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Combined RNZAF, Police and civilian effort brings injured tramper out of Waikato bush

A Royal New Zealand Air Force NH90 helicopter crew joined forces with civilian emergency medical services and a Police-led Land Search & Rescue (LandSAR) team to successfully winch an injured tramper out of dense bush in a remote part of the Waikato.

17 October, 2023

The man had broken his leg in a narrow valley about 35km west of Hamilton. The terrain and gusty weather conditions prevented a civilian helicopter and paramedic from reaching him.

The NH90 captain, Flight Lieutenant Hamish Park, said the rescue mission took place last Thursday after careful assessment to ensure the rescue could be safely carried out.

“We first landed at a staging area to consult the Police LandSAR controller, then located the injured person in the bush and winched down the two Defence Force medics."

“Then we waited back at the staging area while they treated the casualty and prepared him to be extracted. Once we got the call they were ready, we returned to the scene and winched out the patient in a stretcher, escorted by a medic, and then his wife, also escorted by a medic.”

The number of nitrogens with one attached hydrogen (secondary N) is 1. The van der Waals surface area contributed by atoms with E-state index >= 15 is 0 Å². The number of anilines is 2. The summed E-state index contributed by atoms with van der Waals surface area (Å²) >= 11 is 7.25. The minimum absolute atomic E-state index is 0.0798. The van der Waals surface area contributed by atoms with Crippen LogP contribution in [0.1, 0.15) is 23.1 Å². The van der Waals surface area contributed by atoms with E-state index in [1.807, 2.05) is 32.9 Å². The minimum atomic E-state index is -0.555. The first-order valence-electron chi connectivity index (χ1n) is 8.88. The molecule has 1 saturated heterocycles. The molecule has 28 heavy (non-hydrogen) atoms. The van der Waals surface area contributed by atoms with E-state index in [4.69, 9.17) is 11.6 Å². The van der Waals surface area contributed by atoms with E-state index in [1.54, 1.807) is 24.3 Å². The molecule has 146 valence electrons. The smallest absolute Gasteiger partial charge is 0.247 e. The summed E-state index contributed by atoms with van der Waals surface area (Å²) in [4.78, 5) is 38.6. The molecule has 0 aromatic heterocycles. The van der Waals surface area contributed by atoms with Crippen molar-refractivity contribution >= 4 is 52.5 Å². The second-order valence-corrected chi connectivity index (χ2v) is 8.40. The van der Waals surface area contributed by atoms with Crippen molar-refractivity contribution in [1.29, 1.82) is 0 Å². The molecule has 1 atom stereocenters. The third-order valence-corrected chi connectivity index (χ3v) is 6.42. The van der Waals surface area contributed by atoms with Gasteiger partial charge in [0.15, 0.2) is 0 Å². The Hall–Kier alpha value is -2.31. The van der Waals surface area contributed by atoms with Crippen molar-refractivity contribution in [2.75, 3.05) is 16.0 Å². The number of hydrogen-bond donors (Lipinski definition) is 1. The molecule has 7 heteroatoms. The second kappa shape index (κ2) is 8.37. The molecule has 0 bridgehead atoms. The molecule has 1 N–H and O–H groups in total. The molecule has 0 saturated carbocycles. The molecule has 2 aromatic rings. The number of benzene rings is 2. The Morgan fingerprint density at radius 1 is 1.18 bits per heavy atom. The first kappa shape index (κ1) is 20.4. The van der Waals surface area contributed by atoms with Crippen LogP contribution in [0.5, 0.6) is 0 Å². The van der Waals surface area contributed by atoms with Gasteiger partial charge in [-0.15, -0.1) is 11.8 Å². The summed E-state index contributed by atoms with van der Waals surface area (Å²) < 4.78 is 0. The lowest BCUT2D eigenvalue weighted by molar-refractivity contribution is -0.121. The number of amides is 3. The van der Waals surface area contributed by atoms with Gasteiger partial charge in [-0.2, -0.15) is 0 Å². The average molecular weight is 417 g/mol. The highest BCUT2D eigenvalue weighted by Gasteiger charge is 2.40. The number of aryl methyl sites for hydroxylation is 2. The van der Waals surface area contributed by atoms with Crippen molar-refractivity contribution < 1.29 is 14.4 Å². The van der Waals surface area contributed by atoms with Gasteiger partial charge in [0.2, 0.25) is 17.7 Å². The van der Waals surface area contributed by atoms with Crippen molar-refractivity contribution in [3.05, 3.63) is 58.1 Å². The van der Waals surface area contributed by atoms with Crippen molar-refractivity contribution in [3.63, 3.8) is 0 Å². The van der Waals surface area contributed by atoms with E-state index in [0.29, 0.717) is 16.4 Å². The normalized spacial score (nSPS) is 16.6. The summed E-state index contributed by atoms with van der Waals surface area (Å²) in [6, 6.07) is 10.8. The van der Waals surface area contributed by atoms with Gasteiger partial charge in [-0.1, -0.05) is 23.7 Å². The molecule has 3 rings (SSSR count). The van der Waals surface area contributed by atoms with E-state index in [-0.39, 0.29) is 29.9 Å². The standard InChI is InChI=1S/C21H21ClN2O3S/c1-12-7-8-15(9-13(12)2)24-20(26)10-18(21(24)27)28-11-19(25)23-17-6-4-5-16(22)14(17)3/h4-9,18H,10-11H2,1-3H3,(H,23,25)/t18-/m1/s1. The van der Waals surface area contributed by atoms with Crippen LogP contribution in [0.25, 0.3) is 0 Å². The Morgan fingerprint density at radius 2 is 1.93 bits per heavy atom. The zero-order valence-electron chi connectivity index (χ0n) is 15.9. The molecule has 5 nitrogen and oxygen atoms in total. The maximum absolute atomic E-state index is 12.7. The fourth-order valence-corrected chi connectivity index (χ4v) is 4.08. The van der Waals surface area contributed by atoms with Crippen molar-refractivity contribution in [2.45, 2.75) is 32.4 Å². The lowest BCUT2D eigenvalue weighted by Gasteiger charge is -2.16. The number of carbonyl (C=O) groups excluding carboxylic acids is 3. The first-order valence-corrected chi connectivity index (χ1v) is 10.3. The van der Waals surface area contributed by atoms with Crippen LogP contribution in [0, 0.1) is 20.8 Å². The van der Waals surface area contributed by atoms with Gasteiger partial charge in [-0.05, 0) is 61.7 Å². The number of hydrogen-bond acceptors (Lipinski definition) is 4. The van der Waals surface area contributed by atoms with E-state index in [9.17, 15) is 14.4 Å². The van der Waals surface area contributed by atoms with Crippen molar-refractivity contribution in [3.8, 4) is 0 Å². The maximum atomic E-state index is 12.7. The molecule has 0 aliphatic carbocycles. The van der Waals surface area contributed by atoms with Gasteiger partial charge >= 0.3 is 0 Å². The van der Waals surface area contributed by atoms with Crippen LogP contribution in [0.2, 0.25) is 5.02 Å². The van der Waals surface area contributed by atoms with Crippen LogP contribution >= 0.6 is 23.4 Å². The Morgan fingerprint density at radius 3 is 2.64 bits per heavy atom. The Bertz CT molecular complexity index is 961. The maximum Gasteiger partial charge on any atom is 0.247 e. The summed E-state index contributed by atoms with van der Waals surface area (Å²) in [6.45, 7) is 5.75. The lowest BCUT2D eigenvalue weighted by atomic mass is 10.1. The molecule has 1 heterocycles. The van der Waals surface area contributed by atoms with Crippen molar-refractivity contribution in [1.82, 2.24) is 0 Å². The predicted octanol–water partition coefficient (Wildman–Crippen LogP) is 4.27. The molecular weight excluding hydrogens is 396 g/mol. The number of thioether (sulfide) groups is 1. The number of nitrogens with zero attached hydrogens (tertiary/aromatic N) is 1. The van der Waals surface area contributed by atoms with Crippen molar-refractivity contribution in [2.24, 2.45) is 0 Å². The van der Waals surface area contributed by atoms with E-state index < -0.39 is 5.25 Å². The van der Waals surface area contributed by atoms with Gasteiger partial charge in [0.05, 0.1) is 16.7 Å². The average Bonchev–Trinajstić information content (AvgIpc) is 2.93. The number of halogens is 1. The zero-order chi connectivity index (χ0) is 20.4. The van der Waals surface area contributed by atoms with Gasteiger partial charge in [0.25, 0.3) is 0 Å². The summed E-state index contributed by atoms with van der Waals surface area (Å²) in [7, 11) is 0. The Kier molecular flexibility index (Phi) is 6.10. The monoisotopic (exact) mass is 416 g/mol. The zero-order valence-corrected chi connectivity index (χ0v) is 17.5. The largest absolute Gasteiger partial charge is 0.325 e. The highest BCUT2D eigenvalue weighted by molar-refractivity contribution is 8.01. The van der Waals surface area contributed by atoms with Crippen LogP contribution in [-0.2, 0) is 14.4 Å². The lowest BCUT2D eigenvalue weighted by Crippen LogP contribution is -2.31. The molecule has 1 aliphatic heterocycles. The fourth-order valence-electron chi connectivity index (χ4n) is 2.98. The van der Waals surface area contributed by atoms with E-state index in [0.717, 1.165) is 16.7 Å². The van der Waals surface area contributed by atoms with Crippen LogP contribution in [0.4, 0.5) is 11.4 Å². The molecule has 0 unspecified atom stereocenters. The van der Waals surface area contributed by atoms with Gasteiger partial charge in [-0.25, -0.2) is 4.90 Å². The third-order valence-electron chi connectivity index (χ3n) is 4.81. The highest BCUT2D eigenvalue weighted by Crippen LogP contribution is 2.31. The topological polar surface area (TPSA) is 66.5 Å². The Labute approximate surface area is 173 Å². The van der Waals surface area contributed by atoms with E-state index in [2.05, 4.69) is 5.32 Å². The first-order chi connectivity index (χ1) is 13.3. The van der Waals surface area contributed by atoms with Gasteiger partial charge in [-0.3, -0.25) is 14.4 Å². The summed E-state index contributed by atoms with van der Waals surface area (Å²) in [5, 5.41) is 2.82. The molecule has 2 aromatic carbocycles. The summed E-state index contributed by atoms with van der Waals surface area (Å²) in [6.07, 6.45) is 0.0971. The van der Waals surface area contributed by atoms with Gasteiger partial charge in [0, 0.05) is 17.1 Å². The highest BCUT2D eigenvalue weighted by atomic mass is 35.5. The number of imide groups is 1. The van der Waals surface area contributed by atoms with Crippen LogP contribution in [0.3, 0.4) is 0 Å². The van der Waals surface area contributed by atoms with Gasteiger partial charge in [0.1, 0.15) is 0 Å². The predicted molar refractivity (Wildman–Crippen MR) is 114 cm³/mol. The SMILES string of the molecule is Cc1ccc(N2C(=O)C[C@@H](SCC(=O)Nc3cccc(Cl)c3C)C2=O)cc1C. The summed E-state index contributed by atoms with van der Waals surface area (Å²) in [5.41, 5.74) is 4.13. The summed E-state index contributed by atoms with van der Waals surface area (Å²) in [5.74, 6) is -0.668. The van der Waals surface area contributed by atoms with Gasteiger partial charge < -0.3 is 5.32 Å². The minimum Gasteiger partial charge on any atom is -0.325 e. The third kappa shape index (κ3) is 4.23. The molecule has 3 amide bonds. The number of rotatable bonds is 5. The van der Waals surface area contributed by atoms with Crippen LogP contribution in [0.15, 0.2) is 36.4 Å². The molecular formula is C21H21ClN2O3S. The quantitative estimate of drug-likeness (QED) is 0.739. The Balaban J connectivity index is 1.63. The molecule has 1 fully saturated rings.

An NH90 helicopter hovers over the area where they are about to pick up a patient. There is a lot bush and a waterfall. Air Force personnel conduct the winch of the patient. An Air Force Aviator with a someone from LandSAR work to support a patient before the winch

A New Zealand Defence Force medic attends to the injured tramper aboard the NH90 helicopter

The pair were flown to Hamilton Airport and the man transferred to hospital by ambulance.

“It was a fantastic team effort between agencies,” Flight Lieutenant Park said.

“Great co-ordination was provided throughout by the on-scene civilian aircraft and the support from all involved – from LandSAR to airfield operations and Air bp refuelling at Hamilton – was exemplary.”

Flight Lieutenant Park said it was always rewarding to bring people out of bad situations.

“I’m proud of the NH90 crew, everyone did a brilliant job - but it was particularly satisfying that the Air Force and various agencies worked so well together to use the most suitable platform available for a rescue with the best possible result.

“We train extensively for these situations and it really paid off out there,” he said.